|Questions and Answers About Aids|
|Does HIV exist?|
|Does HIV cause AIDS?|
|Does everyone who is diagnosed “HIV-positive” develop AIDS?|
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ARVs cannot cure HIV or AIDS (as the labels on the medication are required to state clearly). Even their alleged ability for a sustained halt of AIDS progression is highly questionable. The effectiveness of ARVs in having any benefits at all depends upon a number of factors, particularly the nutritional status of the patients and the level of CD4 cells at the point at which ARV treatment is commenced.
There is only limited evidence (from uncontrolled surveys) demonstrating that ARVs offer clinical benefits. There is some evidence that ARVs lead to improvements in surrogate markers such as the level of CD4 cells.
ARVs are capable of reducing viral load in the bloodstream, but whether this leads to conferral of benefits to the patient depends on other factors such as CD4 count and nutritional status at the time of administration of ARV treatment. Thus, in a population based analysis of 1219 patients on triple-drug therapy conducted by Hogg et al. it was reported that participants with CD4 cell counts of <50/microlitre were 6.67 times and those with counts of 50 to 199/microlitre were 3.41 times more likely to die than those with counts of at least 200/microlitre [Hogg et al JAMA (2001); 286:2568-2577].
Further, in a retrospective cohort study of 394 patients at an HIV referral centre in Singapore, Paton et al. found that malnutrition at the time of starting ARV treatment was significantly associated with reduced survival [Paton et al HIV Medicine (2006); 7:323-330].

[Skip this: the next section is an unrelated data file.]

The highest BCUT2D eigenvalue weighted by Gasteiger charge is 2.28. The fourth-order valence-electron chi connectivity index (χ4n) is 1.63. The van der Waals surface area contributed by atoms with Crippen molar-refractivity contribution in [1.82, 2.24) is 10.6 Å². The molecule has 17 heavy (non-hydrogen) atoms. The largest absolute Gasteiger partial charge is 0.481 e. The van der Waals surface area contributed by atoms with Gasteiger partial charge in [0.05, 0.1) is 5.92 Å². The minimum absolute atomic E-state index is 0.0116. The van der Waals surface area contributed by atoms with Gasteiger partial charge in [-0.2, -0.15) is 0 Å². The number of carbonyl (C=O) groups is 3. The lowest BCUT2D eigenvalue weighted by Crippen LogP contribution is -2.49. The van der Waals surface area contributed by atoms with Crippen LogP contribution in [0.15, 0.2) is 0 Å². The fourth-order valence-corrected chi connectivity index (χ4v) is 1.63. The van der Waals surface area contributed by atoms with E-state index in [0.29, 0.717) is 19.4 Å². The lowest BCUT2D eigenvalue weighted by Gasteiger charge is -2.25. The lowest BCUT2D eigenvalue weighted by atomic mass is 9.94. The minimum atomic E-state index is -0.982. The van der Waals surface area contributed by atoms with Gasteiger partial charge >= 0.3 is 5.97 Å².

The fact that none of the ARV products currently marketed in South Africa and beyond can cure HIV or AIDS is a little known fact. This gap of knowledge has two main reasons:
The pharmaceutical multinationals support special organisations, which infiltrate the hospitals in the developing world under the veil of charity. A main function of these organisations is, to take ARV pills out of the manufacturers box and “repackage” them in colorful daily supply boxes – removing any product information and warning notice.
One of thes “repackaging” organisations is called “Médecins Sans Frontières”, MSF (Doctors Without Borders). The picture above is taken from an MSF brochure. It shows how ARV pills are “repackaged” from the original containers (upper right hand corner) into a patient box, which no longer contains the warning notice – but instead the colourful logo of MSF.